Jyotika’s Tropical Storms Blog: Tropical Storm Zeta: October 25, Update A


A very exciting day in the world of ocean exploration today… there was a live expedition dive on the first reef of its size discovered in the Great Barrier Reef in over 120 years! Those aboard the R/V Falkor discovered and mapped this detached reef 5 days ago – it measures about 500m from the base to the top, with the shallowest part being about 40m below the sea surface, and it’s about 300m long and 50m wide:

It’s the ‘pinnacle’ in the middle of the inset in the screen capture above. If you want to see the expedition, you can find the video here for the lowest part of the reef and here for the shallowest part of the reef – including the very healthy top – all seen for the first time by humans. Here’s a snapshot of the shallowest part of the reef: 

Meanwhile, in the Caribbean, Tropical Storm Zeta is now a mid-size Tropical Storm with winds of 60mph, central pressure of 996mb (TS range: 39-74mph). The intensity forecast was shifted upward and it’s now expected to be a mid-sized cat 1 storm when it makes landfall in the Yucatan peninsula tomorrow. I think it’s already a hurricane because there is good circulation (vorticity) throughout the troposphere and there is strong convection because of the very warm and deep warm waters it is over:

There is not a lot of wind shear, so there is nothing really to keep it from continuing to intensify until it reaches land. It’s at 18.2N, 83.9W, heading NNW at a very very slow 2mph – i.e. pretty much stationary.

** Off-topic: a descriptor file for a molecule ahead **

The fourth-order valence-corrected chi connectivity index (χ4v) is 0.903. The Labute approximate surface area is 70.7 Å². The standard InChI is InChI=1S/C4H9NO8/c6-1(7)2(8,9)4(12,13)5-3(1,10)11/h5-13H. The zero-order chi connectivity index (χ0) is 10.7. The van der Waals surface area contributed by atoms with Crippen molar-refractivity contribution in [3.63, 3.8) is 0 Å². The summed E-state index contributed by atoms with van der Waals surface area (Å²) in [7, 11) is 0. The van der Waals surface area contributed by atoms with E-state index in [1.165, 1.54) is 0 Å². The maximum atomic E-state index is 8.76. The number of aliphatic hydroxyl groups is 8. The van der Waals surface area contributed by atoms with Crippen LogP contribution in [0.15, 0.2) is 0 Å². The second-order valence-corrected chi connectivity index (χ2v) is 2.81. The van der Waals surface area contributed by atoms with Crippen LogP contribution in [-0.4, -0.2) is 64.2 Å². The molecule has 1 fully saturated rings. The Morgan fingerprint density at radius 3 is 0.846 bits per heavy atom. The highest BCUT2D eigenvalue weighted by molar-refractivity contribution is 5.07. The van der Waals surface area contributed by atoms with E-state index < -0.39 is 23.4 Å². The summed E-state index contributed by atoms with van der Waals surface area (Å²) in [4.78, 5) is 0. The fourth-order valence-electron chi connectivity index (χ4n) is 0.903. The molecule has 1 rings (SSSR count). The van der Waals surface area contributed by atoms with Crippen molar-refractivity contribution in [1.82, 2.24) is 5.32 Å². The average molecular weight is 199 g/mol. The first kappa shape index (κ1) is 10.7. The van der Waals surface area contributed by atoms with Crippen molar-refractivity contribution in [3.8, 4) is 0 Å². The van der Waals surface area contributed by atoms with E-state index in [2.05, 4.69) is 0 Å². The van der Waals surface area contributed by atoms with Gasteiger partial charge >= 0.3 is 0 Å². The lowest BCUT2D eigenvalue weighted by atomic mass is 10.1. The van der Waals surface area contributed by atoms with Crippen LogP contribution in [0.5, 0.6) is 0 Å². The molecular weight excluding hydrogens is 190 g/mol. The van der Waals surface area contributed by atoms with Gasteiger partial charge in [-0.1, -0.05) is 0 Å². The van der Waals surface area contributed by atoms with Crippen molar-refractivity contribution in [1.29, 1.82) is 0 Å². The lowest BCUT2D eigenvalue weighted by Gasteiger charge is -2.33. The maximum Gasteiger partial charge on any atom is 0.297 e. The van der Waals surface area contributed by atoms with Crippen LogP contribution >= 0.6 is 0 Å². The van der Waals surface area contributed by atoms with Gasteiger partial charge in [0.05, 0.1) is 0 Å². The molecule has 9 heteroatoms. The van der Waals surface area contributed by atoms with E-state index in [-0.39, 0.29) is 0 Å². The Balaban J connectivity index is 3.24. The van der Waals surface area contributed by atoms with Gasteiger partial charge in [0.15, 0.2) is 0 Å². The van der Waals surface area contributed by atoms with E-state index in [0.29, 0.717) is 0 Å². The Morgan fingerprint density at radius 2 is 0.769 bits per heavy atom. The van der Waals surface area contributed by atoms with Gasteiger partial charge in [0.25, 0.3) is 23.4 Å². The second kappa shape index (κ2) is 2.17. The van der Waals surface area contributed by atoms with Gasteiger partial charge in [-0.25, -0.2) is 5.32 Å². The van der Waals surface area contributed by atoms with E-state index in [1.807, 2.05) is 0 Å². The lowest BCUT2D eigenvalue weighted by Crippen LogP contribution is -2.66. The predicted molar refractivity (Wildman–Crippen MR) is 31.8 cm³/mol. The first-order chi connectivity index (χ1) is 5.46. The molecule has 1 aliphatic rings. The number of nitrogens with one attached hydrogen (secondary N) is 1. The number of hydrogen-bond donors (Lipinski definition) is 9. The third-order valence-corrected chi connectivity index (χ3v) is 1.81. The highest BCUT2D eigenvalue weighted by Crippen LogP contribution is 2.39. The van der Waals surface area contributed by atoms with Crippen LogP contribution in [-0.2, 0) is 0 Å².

I agree with the location of the center today, so I’ll go with the NHC track now. It did shift to the west as the center was shifted a little to the south of the location. Again, the landfall location in the northern Gulf is still a bit uncertain of course, so be prepared from TX to FL. 

More tomorrow of course! 

Ciao,

J.

Twitter:  jyovianstorm

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DISCLAIMER:
These remarks are just what I think/see regarding tropical storms – not the opinion of any organization I represent. If you are making an evacuation decision, please heed your local emergency management and the National Hurricane Center’s official forecast and local weather service announcements. This is not an official forecast. If I “run away, run away” (Monty Python), I’ll let you know. 
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